Finding the financial means to go back to college and earn a master’s degree

December 22, 2011

If you have a bachelor's degree but are interested in furthering your career, you might want to return to school. However, it can be difficult to pay for a higher education, especially if you're still in debt from applying for education loans.

There are a few ways that you can make your dreams of earning a master's degree come true. First, consider deferring on your current student loans to return to school. This will relieve you of financial stress while you're back in college.

Next, apply for college grants, scholarships and financial aid to help you pay for tuition. These financial resources can help you reduce the cost of tuition and they do not have to be repaid over time.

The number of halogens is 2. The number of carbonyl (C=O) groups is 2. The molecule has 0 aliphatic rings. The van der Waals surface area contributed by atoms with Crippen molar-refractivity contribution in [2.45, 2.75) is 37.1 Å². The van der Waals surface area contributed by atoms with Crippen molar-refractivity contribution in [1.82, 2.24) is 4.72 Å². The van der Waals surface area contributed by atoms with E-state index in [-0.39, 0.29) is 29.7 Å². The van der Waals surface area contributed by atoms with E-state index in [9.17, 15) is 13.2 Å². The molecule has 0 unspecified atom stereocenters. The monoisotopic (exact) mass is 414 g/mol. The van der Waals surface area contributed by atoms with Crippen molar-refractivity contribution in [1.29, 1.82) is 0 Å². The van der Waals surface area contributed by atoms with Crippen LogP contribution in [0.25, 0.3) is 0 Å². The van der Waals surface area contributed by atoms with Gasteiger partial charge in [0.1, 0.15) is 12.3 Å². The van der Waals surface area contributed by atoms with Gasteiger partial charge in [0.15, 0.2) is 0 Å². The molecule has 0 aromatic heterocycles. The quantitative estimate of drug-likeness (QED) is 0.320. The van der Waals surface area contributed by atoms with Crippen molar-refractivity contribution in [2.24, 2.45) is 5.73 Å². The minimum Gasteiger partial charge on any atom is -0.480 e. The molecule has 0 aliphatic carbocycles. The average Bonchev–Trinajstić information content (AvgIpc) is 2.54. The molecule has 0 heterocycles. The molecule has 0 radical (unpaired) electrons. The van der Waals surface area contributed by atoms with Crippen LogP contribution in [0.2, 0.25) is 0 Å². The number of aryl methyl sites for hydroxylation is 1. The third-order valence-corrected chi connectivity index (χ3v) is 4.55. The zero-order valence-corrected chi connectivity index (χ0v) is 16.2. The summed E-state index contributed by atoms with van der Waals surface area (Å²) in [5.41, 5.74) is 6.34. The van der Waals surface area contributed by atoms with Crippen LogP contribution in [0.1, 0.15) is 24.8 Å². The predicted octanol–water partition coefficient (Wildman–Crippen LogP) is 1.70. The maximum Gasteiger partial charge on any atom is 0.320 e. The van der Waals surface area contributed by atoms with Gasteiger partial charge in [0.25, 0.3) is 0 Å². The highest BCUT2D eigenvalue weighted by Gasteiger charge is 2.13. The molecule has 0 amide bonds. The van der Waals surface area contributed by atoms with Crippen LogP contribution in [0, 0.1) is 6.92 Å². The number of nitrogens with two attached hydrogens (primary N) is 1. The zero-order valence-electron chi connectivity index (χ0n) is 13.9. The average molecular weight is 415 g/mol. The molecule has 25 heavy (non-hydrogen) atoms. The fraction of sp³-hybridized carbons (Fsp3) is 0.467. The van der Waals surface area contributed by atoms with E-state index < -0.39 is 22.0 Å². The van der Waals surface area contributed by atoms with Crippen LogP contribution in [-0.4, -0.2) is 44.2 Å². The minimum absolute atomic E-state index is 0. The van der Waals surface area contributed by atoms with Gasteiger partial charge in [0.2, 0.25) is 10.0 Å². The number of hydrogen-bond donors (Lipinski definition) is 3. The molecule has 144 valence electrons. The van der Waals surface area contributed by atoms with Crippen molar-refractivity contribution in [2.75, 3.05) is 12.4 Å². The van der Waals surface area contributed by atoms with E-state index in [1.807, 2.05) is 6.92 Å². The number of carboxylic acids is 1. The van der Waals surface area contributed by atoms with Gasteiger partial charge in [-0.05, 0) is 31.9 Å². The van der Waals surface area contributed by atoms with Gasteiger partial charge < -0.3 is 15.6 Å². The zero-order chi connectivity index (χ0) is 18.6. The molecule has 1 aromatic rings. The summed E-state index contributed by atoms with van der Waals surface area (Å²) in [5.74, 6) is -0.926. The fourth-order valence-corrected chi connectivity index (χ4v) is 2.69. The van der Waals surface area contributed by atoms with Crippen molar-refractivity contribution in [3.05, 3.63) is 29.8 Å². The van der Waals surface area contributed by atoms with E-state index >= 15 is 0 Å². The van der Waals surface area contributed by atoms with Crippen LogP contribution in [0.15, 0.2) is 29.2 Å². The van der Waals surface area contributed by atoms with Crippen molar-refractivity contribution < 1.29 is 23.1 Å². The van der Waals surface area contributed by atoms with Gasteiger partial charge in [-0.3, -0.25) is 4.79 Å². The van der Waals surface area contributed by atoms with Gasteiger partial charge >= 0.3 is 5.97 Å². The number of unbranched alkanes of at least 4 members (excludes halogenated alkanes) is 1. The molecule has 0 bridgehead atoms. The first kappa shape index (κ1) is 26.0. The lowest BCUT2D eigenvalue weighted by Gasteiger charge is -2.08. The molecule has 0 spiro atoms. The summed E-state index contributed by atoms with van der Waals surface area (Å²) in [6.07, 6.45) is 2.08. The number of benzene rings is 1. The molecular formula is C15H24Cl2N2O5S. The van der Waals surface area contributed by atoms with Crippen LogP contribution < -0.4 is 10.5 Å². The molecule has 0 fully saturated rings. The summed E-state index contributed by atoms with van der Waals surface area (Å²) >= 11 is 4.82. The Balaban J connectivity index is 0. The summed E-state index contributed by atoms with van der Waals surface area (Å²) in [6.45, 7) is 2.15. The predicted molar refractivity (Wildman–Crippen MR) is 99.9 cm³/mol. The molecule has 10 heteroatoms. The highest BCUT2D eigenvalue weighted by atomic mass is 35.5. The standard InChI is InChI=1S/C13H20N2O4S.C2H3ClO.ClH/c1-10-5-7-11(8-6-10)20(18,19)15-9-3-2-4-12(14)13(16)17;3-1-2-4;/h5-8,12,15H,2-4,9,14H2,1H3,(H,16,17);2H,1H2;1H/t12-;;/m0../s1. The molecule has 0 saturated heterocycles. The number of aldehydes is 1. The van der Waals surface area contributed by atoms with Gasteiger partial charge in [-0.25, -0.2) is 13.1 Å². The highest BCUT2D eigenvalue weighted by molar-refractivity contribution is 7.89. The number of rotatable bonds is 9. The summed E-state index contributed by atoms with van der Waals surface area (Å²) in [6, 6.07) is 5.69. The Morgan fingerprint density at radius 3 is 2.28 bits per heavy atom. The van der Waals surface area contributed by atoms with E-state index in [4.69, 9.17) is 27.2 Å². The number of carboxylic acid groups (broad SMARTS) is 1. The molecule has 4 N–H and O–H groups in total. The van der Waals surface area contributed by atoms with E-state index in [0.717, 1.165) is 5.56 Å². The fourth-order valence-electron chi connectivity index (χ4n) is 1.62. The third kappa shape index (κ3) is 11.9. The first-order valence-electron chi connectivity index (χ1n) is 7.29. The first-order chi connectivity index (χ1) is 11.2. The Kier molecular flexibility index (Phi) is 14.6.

If you want to curb your costs even more, you might want to consider enrolling in a part-time program or an accredited online school while you work on the side.

The U.S. Bureau of Labor Statistics found that in 2010, those who held a master's degree made an average of $1,272 weekly, which is approximately $300 more than those with a bachelor's degree.

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